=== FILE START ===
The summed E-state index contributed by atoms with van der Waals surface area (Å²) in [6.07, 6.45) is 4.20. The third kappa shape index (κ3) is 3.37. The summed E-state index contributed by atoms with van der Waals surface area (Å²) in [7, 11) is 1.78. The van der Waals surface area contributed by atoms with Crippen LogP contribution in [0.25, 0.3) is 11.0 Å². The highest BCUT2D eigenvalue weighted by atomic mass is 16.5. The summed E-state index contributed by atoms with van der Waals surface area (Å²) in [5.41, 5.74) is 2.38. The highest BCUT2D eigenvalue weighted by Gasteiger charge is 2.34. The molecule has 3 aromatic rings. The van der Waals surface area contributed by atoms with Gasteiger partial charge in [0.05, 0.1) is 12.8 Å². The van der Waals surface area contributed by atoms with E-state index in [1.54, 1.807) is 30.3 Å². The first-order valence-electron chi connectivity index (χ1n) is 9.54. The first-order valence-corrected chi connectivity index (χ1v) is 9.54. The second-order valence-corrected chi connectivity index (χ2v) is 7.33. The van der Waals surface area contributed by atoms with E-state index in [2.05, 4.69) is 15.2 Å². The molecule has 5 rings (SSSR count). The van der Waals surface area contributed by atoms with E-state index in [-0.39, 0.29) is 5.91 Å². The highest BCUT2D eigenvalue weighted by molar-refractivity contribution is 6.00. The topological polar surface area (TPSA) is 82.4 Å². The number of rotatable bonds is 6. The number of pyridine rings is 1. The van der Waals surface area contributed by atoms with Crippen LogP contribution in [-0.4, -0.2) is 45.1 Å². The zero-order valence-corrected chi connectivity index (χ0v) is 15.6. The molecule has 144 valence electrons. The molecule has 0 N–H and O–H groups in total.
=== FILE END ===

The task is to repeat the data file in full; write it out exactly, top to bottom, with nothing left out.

The summed E-state index contributed by atoms with van der Waals surface area (Å²) in [6.07, 6.45) is 4.20. The third kappa shape index (κ3) is 3.37. The summed E-state index contributed by atoms with van der Waals surface area (Å²) in [7, 11) is 1.78. The van der Waals surface area contributed by atoms with Crippen LogP contribution in [0.25, 0.3) is 11.0 Å². The highest BCUT2D eigenvalue weighted by atomic mass is 16.5. The summed E-state index contributed by atoms with van der Waals surface area (Å²) in [5.41, 5.74) is 2.38. The highest BCUT2D eigenvalue weighted by Gasteiger charge is 2.34. The molecule has 3 aromatic rings. The van der Waals surface area contributed by atoms with Gasteiger partial charge in [0.05, 0.1) is 12.8 Å². The van der Waals surface area contributed by atoms with E-state index in [1.54, 1.807) is 30.3 Å². The first-order valence-electron chi connectivity index (χ1n) is 9.54. The first-order valence-corrected chi connectivity index (χ1v) is 9.54. The second-order valence-corrected chi connectivity index (χ2v) is 7.33. The van der Waals surface area contributed by atoms with E-state index in [2.05, 4.69) is 15.2 Å². The molecule has 5 rings (SSSR count). The van der Waals surface area contributed by atoms with E-state index in [-0.39, 0.29) is 5.91 Å². The highest BCUT2D eigenvalue weighted by molar-refractivity contribution is 6.00. The topological polar surface area (TPSA) is 82.4 Å². The number of rotatable bonds is 6. The number of pyridine rings is 1. The van der Waals surface area contributed by atoms with Crippen LogP contribution in [-0.4, -0.2) is 45.1 Å². The zero-order valence-corrected chi connectivity index (χ0v) is 15.6. The molecule has 144 valence electrons. The molecule has 0 N–H and O–H groups in total.